How Family History and Genetics Affect Health and Chronic Conditions

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  • 0:01 Chronic Conditions
  • 1:13 Childhood
  • 3:05 Adulthood
  • 4:54 Lesson Summary
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Lesson Transcript
Instructor: Devin Kowalczyk

Devin has taught psychology and has a master's degree in clinical forensic psychology. He is working on his PhD.

In this lesson, we will look at the influence that genetics has on us in terms of chronic, and sometimes lethal, diseases or conditions. We look briefly at how many individuals are born with predispositions to various conditions.

Chronic Conditions

If you've been around psychology for any length of time, someone will have pestered you with the 'nature vs. nurture' debate. It seems to endlessly fascinate people who love to debate because the answer is 'both.'

What's more, once we start getting into the higher-level information on genetics, we actually see epigenetics, which is the activation and interaction between the environment and genes. Genes, when they are activated, can keep people alive when they should have died. You look at some of the countries destroyed by war, and they should have died of starvation. But they keep on going.

What we are dancing around here is that the environment influences you in large ways, like a bus hitting you, and in small ways, like messing up your DNA. In this lesson, we are interested in the small ways. How do genes, with self-activation or environmental activation, influence chronic diseases? A chronic disease, sometimes referred to as a chronic condition, is a condition that develops more slowly and typically worsens over time.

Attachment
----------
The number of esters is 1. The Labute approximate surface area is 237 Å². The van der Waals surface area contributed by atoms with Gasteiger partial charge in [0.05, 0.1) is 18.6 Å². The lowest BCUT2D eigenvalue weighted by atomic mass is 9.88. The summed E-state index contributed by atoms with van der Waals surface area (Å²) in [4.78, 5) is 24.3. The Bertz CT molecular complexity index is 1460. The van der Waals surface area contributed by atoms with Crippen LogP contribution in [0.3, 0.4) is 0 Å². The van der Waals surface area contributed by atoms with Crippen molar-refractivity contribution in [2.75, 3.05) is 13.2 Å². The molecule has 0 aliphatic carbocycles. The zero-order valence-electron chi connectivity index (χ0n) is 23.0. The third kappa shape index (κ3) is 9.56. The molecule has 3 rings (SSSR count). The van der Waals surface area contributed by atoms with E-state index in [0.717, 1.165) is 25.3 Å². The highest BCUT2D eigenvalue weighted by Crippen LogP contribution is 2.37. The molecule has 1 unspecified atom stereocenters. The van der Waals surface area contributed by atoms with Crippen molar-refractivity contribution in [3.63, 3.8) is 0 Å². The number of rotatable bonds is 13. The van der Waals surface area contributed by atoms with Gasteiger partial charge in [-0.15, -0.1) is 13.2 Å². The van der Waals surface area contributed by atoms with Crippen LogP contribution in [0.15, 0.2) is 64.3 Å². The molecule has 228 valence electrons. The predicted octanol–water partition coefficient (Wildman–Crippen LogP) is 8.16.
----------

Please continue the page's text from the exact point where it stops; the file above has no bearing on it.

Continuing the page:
Childhood

It's never fun to talk about childhood death and disease, so we're going to keep the jokes out of this for a bit. About 20-30% of all childhood deaths are due to some genetic disease.

Congenital malformation, or birth defects, have also been tied to damaged genes as well as environmental poisons. This would include defects that are present before birth. This can happen because the genetics don't trigger correctly. Remember, a fetus is a construction site with the blueprints in the DNA. All it takes is one major problem, and the whole construction site is unfeasible.

For example, growth problems in the heart or circulatory system mean it could not survive. Developmental issues in the brain translate into something that cannot function. We have some wonderful medicines, but the complexity of fetal growth is astounding. About 3-5% of all infant deaths are due to various congenital malformations.

Mental retardation is a term that is going out of style, and we have cleverly replaced it with intellectual disability. It is a substantial reduction in the cognitive intelligence as well as difficulty or inability to function in a major way. By functioning, we are talking about taking care of one's self, such as bathing, feeding and interacting with others. As much as 50% of intellectual disabilities are due to genetic influences. This can be something like Down syndrome or another mutation that has occurred at the genetic level that doesn't have a name.

In general, we can say that in childhood, chronic diseases tend to be more severe than adults. This includes malformations and retardation. The malformation can kill, while mental retardation is permanent.

Adulthood

When it comes to more serious chronic conditions, like that of cancer, it has been determined that 15% of people with cancer have an inherited risk. The environment has all kinds of nasty things in it, and for most people, they are able to fight it off. In some people, the nasty things set up shop and mutate our DNA, giving us cancer. This 15% are more likely to have cancer set up shop for reasons that have to do with the immune system, DNA repairing or something else.

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